Democracy Gone Astray

Democracy, being a human construct, needs to be thought of as directionality rather than an object. As such, to understand it requires not so much a description of existing structures and/or other related phenomena but a declaration of intentionality.
This blog aims at creating labeled lists of published infringements of such intentionality, of points in time where democracy strays from its intended directionality. In addition to outright infringements, this blog also collects important contemporary information and/or discussions that impact our socio-political landscape.

All the posts here were published in the electronic media – main-stream as well as fringe, and maintain links to the original texts.

[NOTE: Due to changes I haven't caught on time in the blogging software, all of the 'Original Article' links were nullified between September 11, 2012 and December 11, 2012. My apologies.]

Tuesday, April 19, 2016

Foodbanks Have Hit A New UK Record - And Many People Using Them Are Not ‘Work Shy’

A record number of Britons are now using foodbanks, new analysis has revealed, with many of their customers being skilled workers or disabled people unable to hold down a job.

Foodbank use in the UK rose 2% last year to a new high, according to the latest figures from The Trussell Trust, which show that it has handed out over a million three-day emergency food supplies since April 2015.

Data mapping from the University of Hull also suggests that foodbanks are used most in areas where people are in skilled manual work - meaning they are are likely to have studied at college, university or technical school - or are unable to work due to a long-term illness or disability.

Benefit delays were the biggest reason for needing a foodbank, but low income follows shortly after that, challenging the idea that people who use foodbanks are all ‘work-shy’ or ‘scroungers’.

In 2015 a Tory councillor said foodbanks were for “drug addicts” and “drunks” while a 2014 Mail on Sunday article called visitors “scroungers” who take advantage of the free food.

But Simon Raper, a data scientist at Coppelia, says findings from data mapping showed a “strong correlations emerging at an electoral ward level between foodbank use and the percentage of the population with long term health problems or disabilities or in skilled, manual work.”

Teaching assistant Kane used a foodbank after mental health issues meant he had to leave his job. At the same time his wife, who is a nurse, experienced serious pregnancy complications and also had to stop work.

Kane found insecure contract work, but his wife’s delayed sick pay meant that on weeks when Kane couldn’t get any hours of work, the couple were unable to afford food.

“People stereotype people at foodbanks,” he said, “But both myself and my wife are professional people who needed help. We never expected to need a foodbank, but our lives completely changed in two months.”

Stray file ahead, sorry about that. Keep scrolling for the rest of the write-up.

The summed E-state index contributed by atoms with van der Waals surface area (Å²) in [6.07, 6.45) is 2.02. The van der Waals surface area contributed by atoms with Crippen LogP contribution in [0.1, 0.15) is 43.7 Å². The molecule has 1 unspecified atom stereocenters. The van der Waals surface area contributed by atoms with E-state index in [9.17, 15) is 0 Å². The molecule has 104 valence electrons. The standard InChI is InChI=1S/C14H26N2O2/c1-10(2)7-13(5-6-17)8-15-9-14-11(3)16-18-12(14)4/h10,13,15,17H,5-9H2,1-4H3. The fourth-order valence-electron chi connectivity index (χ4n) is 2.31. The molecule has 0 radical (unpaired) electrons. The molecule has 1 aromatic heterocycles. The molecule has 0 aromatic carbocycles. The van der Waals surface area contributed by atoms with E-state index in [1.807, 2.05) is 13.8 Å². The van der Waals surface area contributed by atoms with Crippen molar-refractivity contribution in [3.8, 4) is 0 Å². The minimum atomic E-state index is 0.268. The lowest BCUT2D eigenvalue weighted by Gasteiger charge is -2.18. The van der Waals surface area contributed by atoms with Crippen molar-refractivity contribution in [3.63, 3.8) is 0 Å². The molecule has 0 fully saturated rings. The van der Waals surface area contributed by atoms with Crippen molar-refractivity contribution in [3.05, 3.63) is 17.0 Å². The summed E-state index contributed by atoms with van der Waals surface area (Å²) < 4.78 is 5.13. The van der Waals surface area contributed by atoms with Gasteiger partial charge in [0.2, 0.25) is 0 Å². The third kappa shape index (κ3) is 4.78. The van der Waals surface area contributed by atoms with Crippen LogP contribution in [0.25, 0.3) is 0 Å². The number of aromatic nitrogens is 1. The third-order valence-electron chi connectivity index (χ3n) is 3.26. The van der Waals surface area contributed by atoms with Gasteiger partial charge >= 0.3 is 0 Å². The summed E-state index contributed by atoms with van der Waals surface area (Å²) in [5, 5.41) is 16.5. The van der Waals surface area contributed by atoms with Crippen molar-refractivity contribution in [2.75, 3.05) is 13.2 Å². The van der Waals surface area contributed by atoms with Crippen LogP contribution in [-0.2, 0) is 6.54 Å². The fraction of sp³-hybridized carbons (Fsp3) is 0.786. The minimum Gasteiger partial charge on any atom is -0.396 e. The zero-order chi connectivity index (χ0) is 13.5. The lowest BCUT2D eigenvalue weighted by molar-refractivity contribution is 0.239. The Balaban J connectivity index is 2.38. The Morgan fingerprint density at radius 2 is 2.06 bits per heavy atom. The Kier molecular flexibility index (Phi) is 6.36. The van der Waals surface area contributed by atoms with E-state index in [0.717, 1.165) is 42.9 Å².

Kane says he would go without food to make sure his pregnant wife had enough to eat, until they were referred to a foodbank

“You’re only two missed pay cheques away from being in poverty. Just five minutes to breathe can really make all the difference, that’s why foodbanks are such a lifeline.”

The Trussell Trust gave out 1,109,309 supplies form foodbanks around the country in the financial year 2015-2016 up from to 1,084,604 the previous year.

Of this number, 415,866 went to children.

On average, people needed two foodbank referrals in the year, suggesting around 550,000 people needed their services.

A ‘heatmap’ of the UK shows that the north west of England received the most foodbank support, followed by Scotland, while the East Midlands and Northern Ireland received the least.

Job advisers were posted at an independent foodbank, last year as part of a trial by Former Department of Work and Pensions Secretary Iain Duncan Smith, who said that many people using foodbanks are “actually interested in where [they] can find work.”

Trussell Trust said after the announcement that it would not be appropriate to have a jobs adviser in a foodbank, as many people were struggling to eat at that point.

The charity, which runs over 420 foodbanks, said it had no conversations with the DWP or Duncan Smith about the announcement and has no plans to roll out this idea. It later transpired following clarification in parliament from the DWP that the advisers were visiting a job club rather than a foodbank session.

Duncan Smith also claimed in 2014 that use of food banks in the UK was “tiny” compared to Germany.

“In Germany, food banks are used every week by 1.5 million people. It is tiny in proportion here compared to a place like Germany which has more generous benefits and in which you have a higher level of pay.

“So just saying it is to do with benefits is quite wrong.

“What I do say is there are lots of other reasons lots of people go to food banks.”

David McAuley, Chief Executive of The Trussell Trust said the new figures showed “the numbers of people hitting a crisis where they cannot afford to buy food are still far too high.”

“One million three day food supplies given out by our foodbanks every year is one million too many. This must not become the new normal.

“Reducing UK hunger will require a collective effort from the voluntary sector, Government, DWP, businesses and the public, and The Trussell Trust is keen to work with all these groups to find solutions that stop so many people needing foodbanks in future.”

Original Article
Author: Louise Ridley

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